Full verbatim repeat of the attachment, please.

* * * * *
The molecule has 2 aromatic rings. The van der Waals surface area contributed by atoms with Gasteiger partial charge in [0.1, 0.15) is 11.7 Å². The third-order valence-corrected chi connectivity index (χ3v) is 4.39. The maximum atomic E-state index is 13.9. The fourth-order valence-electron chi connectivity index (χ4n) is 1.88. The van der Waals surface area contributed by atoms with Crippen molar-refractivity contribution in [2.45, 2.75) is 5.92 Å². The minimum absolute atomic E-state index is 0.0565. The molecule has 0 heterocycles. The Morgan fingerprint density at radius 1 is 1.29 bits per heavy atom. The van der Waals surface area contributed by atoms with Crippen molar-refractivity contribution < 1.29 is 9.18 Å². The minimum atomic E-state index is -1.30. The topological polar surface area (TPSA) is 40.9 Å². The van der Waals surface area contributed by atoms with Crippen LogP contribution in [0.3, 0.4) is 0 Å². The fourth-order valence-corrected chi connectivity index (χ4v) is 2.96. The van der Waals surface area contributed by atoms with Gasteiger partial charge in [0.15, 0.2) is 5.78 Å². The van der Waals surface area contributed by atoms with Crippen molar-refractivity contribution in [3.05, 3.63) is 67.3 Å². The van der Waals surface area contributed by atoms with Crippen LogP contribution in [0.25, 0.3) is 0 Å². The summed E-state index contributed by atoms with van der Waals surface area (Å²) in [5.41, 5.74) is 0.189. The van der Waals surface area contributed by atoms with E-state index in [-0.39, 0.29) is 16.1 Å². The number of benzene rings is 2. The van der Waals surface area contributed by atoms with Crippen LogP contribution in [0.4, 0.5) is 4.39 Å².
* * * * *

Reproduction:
The molecule has 2 aromatic rings. The van der Waals surface area contributed by atoms with Gasteiger partial charge in [0.1, 0.15) is 11.7 Å². The third-order valence-corrected chi connectivity index (χ3v) is 4.39. The maximum atomic E-state index is 13.9. The fourth-order valence-electron chi connectivity index (χ4n) is 1.88. The van der Waals surface area contributed by atoms with Crippen molar-refractivity contribution in [2.45, 2.75) is 5.92 Å². The minimum absolute atomic E-state index is 0.0565. The molecule has 0 heterocycles. The Morgan fingerprint density at radius 1 is 1.29 bits per heavy atom. The van der Waals surface area contributed by atoms with Crippen molar-refractivity contribution < 1.29 is 9.18 Å². The minimum atomic E-state index is -1.30. The topological polar surface area (TPSA) is 40.9 Å². The van der Waals surface area contributed by atoms with Crippen LogP contribution in [0.3, 0.4) is 0 Å². The fourth-order valence-corrected chi connectivity index (χ4v) is 2.96. The van der Waals surface area contributed by atoms with Gasteiger partial charge in [0.15, 0.2) is 5.78 Å². The van der Waals surface area contributed by atoms with Crippen molar-refractivity contribution in [3.05, 3.63) is 67.3 Å². The van der Waals surface area contributed by atoms with Crippen LogP contribution in [0.25, 0.3) is 0 Å². The summed E-state index contributed by atoms with van der Waals surface area (Å²) in [5.41, 5.74) is 0.189. The van der Waals surface area contributed by atoms with E-state index in [-0.39, 0.29) is 16.1 Å². The number of benzene rings is 2. The van der Waals surface area contributed by atoms with Crippen LogP contribution in [0.4, 0.5) is 4.39 Å².